Dynamic Buckling of Structural Steel Members
The buckling response of steel and aluminium sections subjected to blast loading is an under-researched topic which is important in the design of both structural and façade systems. Transient dynamic loads can be many times greater than ultimate loads, and looking to static slenderness limits for the design of members against strut buckling, lateral-torsional buckling and local buckling is thought to be highly conservative. However, there is little data on dynamic buckling which allows less conservative assumptions to be made, which can significantly increase the size of steel or aluminium sections specified on our projects. This can have a significant impact on the both the architectural intent of a building as well as having cost, sustainability and health and safety implications.
The aim of this research project is to investigate the buckling mechanism in steel and aluminium elements under dynamic loads. This is an under-researched subject area which usually leads to static slenderness limits conservatively being adopted in design. There is strong evidence to indicate that steel and aluminium sections under transient dynamic loads are less prone to buckling than sections under static loads, although slenderness limits for different types of buckling, durations of loading etc. are not available. This can lead to overly conservative designs that unnecessarily infringe upon the architectural intent for a building structure.
The key deliverables for this project will be a research report to industry illustrating the findings of the study, which potentially includes dynamic slenderness limits and a more appropriate analysis and design methodology that can be adopted for the design of steel structures subjected to dynamic loads. The findings of the study will also be disseminated via relevant industry and academic conferences and through publication in relevant peer-reviewed journals.
Value to industry:
To enable structural engineers around the world to provide more efficient designs of steel and aluminium structural members subjected to dynamic transient loads against axial strut buckling, lateral-torsional buckling and local buckling.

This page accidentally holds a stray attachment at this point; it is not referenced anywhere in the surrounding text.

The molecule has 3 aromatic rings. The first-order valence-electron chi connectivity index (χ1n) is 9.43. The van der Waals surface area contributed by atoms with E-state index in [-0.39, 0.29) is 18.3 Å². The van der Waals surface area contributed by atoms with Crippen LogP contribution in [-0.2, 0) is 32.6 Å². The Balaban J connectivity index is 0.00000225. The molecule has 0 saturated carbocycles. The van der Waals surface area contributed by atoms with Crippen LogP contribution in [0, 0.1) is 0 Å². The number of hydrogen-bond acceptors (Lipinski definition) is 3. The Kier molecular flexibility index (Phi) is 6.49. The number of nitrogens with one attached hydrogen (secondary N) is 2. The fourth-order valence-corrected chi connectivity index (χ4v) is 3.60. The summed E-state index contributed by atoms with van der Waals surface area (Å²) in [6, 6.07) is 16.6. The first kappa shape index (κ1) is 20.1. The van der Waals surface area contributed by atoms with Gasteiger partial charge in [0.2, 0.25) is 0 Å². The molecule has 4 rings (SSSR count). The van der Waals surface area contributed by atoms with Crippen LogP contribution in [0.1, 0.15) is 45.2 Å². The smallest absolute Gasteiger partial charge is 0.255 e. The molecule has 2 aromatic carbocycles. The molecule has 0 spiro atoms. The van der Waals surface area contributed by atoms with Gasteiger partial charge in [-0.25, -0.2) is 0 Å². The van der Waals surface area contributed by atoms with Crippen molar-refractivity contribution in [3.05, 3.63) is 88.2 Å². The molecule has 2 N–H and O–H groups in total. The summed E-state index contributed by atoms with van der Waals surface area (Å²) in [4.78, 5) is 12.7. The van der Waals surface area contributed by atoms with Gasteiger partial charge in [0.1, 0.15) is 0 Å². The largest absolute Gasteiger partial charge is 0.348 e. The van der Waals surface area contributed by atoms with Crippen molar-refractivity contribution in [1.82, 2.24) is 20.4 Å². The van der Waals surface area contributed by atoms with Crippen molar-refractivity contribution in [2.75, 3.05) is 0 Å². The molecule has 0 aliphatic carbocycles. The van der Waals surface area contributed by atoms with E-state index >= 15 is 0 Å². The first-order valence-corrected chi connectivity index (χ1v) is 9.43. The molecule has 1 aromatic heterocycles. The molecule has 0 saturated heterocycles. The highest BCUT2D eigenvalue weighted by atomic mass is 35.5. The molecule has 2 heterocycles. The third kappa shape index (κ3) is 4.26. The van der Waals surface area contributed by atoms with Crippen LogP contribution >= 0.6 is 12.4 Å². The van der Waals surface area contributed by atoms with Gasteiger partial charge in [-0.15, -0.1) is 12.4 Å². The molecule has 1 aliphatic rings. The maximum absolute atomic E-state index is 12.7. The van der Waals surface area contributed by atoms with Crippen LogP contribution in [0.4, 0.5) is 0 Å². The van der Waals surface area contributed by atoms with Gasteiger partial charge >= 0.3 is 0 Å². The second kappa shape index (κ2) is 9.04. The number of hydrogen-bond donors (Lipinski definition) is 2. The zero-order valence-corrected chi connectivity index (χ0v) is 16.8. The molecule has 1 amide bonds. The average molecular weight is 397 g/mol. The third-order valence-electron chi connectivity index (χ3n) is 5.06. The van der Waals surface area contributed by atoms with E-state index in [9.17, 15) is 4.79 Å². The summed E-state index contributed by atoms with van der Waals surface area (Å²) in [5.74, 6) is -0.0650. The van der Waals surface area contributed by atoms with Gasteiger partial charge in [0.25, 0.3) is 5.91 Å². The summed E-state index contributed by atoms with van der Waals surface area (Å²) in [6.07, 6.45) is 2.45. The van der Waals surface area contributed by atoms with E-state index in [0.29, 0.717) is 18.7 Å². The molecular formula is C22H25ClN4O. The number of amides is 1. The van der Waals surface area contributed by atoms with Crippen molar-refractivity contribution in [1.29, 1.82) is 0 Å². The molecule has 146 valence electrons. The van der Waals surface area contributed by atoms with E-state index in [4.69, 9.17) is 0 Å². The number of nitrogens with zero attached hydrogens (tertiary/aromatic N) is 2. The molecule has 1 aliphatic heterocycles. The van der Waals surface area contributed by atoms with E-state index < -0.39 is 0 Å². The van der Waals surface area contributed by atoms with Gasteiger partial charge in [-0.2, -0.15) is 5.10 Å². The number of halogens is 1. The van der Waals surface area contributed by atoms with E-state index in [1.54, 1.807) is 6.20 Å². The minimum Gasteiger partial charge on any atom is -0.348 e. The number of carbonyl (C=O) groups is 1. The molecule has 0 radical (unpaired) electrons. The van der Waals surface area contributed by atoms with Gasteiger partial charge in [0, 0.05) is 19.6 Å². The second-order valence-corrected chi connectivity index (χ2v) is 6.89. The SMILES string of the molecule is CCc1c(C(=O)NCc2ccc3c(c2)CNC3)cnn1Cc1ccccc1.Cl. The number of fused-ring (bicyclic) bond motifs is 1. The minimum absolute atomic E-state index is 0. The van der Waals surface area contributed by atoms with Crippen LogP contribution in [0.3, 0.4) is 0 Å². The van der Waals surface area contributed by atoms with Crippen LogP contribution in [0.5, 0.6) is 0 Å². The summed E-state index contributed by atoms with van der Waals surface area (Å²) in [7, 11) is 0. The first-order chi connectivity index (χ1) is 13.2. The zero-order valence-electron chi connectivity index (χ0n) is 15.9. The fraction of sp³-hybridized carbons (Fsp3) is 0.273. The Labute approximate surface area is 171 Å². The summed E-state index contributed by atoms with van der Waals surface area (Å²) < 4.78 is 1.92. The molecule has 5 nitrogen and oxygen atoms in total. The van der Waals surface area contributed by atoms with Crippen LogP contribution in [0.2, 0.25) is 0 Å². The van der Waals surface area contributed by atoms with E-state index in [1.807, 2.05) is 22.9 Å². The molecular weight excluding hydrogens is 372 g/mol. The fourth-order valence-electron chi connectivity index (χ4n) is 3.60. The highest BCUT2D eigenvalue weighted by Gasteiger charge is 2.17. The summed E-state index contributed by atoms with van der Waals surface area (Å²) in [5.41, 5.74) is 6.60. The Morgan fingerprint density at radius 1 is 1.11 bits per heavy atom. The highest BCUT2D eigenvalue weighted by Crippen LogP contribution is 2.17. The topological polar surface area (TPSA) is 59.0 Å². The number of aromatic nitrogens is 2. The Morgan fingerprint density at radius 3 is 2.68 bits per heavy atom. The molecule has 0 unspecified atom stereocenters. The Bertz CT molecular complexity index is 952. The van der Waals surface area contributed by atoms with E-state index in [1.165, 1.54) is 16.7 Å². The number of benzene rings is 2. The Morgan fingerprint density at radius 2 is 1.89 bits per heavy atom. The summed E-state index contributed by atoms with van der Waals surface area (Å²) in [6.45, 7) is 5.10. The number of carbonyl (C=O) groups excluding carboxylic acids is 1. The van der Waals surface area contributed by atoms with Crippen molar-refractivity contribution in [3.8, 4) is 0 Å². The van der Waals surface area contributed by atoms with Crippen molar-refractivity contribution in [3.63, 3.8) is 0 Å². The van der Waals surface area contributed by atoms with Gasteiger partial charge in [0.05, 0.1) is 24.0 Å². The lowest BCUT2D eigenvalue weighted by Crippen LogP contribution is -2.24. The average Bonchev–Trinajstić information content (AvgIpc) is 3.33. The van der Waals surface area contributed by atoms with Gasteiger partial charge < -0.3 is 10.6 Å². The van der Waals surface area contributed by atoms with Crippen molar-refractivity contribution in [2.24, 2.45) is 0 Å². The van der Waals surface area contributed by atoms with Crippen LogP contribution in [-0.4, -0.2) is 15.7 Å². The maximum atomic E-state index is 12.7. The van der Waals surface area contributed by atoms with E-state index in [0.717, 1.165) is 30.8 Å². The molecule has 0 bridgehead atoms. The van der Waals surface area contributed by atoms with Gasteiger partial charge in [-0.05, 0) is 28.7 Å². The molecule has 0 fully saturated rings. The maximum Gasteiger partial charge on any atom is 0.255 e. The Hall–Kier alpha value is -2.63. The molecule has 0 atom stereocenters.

Industrial Supervisory Team:
David Cormie & Will Wilkinson, Arup
Academic Supervisory Team:
Ryan Judge, University of Liverpool
Graham McShane, University of Cambridge
Applicants must fulfil the following criteria:
- Hold a minimum 2:1 degree at Masters Level in Civil and Structural Engineering
- Have a good grounding and keen interest in Structural Engineering, Structural Dynamics, Non-linear Finite Element Analysis, Blast and Impact Mechanics
- Some industry experience
To be eligible for a full award (stipend and fees) a student must have:
- Settled status in the UK, meaning they have no restrictions on how long they can stay.
- Been 'ordinarily resident' in the UK for 3 years prior to the start of the grant. This means they must have been normally residing in the UK (apart from temporary or occasional absences). In addition to the stipend and fees, a research training support grant for use in own responsibility will be provided which normally amounts to £1,000 per year.
Two references are required from the academic institution where undergraduate/postgraduate degree was obtained (e.g. one from tutor and one from supervisor of final year project).
Desirable reference (but not necessary):
- Company(s) where candidate may have spent time during the course of undergraduate study (e.g. summer placement) or even job after graduation.